If people working for slave wages did not exist, then prices for goods or services would go up, and the consumer would pay more. And most likely, consume less of the more expensive products.

    I think that this worker’s rights controversy is linked to the undocumented worker controversy. The question being, why are businesses finding it possible to hire people who will work for slave wages? Isn’t the lackadaisical attitude toward undocumented workers only contributing to this situation?

  3. 4 TomK in Mpls
    January 11, 2010 at 18:23

    In buying anything, I first look for a certain minimum of quality. Once I have eliminated any unacceptable product, I go by low price. But there are a few exceptions. For other personal reasons, I do not buy Disney or McDonalds. Some may boycott KFC for perceived racism.

    In general, I do not support criminal organizations. When companies hire illegal workers, the are supporting illegal activities. I wish there was an effort to identify and stop these companies. If I could identify them and have an option, I would boycott them.

  4. 5 JanB
    January 11, 2010 at 18:35

    Bert is right. Pricing matters. I’m sure even the poor workers of Immokalee wear cheap clothes that were made by children in some Asian country.
    And it’s not always because people are cheap bastards. Yes, many people believe that being a white European or American equals being rich but this is simply not true. In fact, up until the mid-20th century goods like coffee, chocolate and even meat were too expensive for most Europeans and Americans, who themselves worked under deplorable conditions. Even now there are those in the United States who simply cannot afford to buy the more expensive goods that were not made by poor laborers.

    Still, slavery is wrong and workers should be paid minimum wages.

  5. 6 Anthony
    January 11, 2010 at 18:39

    Wait, so HOW are they able to do this? If these people leave, will they be hunted down an killed? That’s REAL slavery. I think we are just hearing one side of this.

    -Anthony, LA, CA

  6. January 11, 2010 at 19:59

    WOrkers do not want to be here, thay are here because thay do not have other options, with american subsidies and the free markets, farmers and workers in Mexico cannot compete so they lose everything, and there fore they come to the USA to survive.
    Also Americans have to take responsabilities for their acts: slevery, bringing contamitated food that cannot sell in the USA to third world countries, to still make DDT and sell it to tird world countries, etc.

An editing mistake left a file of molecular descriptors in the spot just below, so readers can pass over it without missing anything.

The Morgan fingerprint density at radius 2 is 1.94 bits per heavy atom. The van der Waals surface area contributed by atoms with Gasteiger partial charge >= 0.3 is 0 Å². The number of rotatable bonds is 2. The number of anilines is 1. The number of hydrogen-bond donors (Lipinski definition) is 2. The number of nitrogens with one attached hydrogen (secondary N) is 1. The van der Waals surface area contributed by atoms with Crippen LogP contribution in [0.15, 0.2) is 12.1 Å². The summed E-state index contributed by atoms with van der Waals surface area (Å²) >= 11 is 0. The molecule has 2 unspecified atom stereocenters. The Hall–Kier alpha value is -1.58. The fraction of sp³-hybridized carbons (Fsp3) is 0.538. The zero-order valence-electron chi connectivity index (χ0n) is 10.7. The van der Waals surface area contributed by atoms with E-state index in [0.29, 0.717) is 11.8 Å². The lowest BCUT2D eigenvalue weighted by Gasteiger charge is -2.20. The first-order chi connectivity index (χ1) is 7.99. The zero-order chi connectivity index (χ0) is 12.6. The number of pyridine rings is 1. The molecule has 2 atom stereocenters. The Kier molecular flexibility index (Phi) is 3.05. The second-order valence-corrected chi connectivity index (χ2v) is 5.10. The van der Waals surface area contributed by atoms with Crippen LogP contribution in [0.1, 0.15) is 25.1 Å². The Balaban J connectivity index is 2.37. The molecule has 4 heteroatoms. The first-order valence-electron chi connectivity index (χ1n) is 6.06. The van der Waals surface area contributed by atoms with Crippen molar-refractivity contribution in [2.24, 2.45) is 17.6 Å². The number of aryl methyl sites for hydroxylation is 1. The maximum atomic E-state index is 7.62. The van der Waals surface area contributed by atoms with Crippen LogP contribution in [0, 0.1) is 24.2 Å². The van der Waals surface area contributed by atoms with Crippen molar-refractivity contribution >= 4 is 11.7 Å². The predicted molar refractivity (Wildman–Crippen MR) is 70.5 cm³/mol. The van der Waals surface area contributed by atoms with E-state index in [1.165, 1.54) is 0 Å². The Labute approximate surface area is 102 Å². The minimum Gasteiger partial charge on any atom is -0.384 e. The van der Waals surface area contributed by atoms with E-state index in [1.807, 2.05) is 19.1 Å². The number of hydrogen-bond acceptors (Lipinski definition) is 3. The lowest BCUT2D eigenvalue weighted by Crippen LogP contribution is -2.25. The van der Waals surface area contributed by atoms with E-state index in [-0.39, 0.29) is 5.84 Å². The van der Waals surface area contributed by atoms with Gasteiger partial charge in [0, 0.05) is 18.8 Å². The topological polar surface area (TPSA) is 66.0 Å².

• 8 TomK in Mpls
      January 11, 2010 at 20:50

      You are bringing up other problems. All equally important. We need fair trade. Other countries need better import law. But that does not justify illegal workers. It is another problem to be solved with as little government as possible.

  7. 9 JOHN G. HEIM
    January 12, 2010 at 00:27

    The outrage of our people with a country who did away with slavery so many years ago is still right out side your door and so is the slavery conditions. President Obama did declare January a national month of recognition to end modern day slavery, however the politics involved with the Florida Growers Exchange has halted the penny per pound program by being a huge lobbyist the Growers do nothing to follow along with the agreements that they had made with the C.I.W. There seems to be no trickle down effect for the workers themselves as has been the case for several years now. The actual human rights violations in the fields of Immokalee,Fl. are of a level that one could most likely not be able to comprehend, the pay rate has not changed in decades as the cost of living goes up, the families being destroyed by greed alone are enough to make your head spin; if you are in the belief of the notion “One Human Family”. There must be away I thought to see this injustice end, yet I truly believe that racism shall continue in the U.S to make it that there will always be some minority group who will get treated with such human disrespect. Ignorance only teaches more ignorance and that is why I applaud the C.I.W for doing its part to end the ignorance taught in schools to our kids and to to ensure that greed shall be ended by proclaiming “People first, not profit first” Kudos to the entire Immokalee crew and I personally shall always be there in your corner to spread the good word of our hard workers in the fields, for it is only common sense to teach all to end any form of ignorance, slavery, and treating humans with no dignity.
    John G. Heim.